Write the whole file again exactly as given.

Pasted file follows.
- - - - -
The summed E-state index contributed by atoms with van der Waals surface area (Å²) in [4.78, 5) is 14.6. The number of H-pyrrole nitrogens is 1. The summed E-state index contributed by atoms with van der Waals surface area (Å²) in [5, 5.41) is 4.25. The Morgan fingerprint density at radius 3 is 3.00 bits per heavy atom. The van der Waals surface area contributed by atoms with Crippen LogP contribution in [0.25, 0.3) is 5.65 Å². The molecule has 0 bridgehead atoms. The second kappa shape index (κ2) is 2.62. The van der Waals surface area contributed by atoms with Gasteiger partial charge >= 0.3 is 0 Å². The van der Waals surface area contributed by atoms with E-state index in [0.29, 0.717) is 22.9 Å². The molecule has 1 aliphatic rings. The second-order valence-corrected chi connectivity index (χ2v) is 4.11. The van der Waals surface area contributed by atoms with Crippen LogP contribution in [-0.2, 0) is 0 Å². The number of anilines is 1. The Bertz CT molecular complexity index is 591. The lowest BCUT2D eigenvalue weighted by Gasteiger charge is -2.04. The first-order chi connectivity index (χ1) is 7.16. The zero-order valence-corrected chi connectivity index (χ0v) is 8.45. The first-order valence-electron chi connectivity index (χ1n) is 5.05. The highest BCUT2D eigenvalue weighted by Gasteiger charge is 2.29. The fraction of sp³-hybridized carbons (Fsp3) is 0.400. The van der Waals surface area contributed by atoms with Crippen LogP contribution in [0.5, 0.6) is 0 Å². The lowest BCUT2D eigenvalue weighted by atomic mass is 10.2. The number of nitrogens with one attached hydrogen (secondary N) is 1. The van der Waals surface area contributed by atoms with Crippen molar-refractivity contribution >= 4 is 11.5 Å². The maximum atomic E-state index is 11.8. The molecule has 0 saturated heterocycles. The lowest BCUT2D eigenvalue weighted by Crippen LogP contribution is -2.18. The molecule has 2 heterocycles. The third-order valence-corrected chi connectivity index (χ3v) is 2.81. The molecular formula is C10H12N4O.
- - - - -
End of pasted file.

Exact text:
The summed E-state index contributed by atoms with van der Waals surface area (Å²) in [4.78, 5) is 14.6. The number of H-pyrrole nitrogens is 1. The summed E-state index contributed by atoms with van der Waals surface area (Å²) in [5, 5.41) is 4.25. The Morgan fingerprint density at radius 3 is 3.00 bits per heavy atom. The van der Waals surface area contributed by atoms with Crippen LogP contribution in [0.25, 0.3) is 5.65 Å². The molecule has 0 bridgehead atoms. The second kappa shape index (κ2) is 2.62. The van der Waals surface area contributed by atoms with Gasteiger partial charge >= 0.3 is 0 Å². The van der Waals surface area contributed by atoms with E-state index in [0.29, 0.717) is 22.9 Å². The molecule has 1 aliphatic rings. The second-order valence-corrected chi connectivity index (χ2v) is 4.11. The van der Waals surface area contributed by atoms with Crippen LogP contribution in [-0.2, 0) is 0 Å². The number of anilines is 1. The Bertz CT molecular complexity index is 591. The lowest BCUT2D eigenvalue weighted by Gasteiger charge is -2.04. The first-order chi connectivity index (χ1) is 7.16. The zero-order valence-corrected chi connectivity index (χ0v) is 8.45. The first-order valence-electron chi connectivity index (χ1n) is 5.05. The highest BCUT2D eigenvalue weighted by Gasteiger charge is 2.29. The fraction of sp³-hybridized carbons (Fsp3) is 0.400. The van der Waals surface area contributed by atoms with Crippen LogP contribution in [0.5, 0.6) is 0 Å². The lowest BCUT2D eigenvalue weighted by atomic mass is 10.2. The number of nitrogens with one attached hydrogen (secondary N) is 1. The van der Waals surface area contributed by atoms with Crippen molar-refractivity contribution >= 4 is 11.5 Å². The maximum atomic E-state index is 11.8. The molecule has 0 saturated heterocycles. The lowest BCUT2D eigenvalue weighted by Crippen LogP contribution is -2.18. The molecule has 2 heterocycles. The third-order valence-corrected chi connectivity index (χ3v) is 2.81. The molecular formula is C10H12N4O.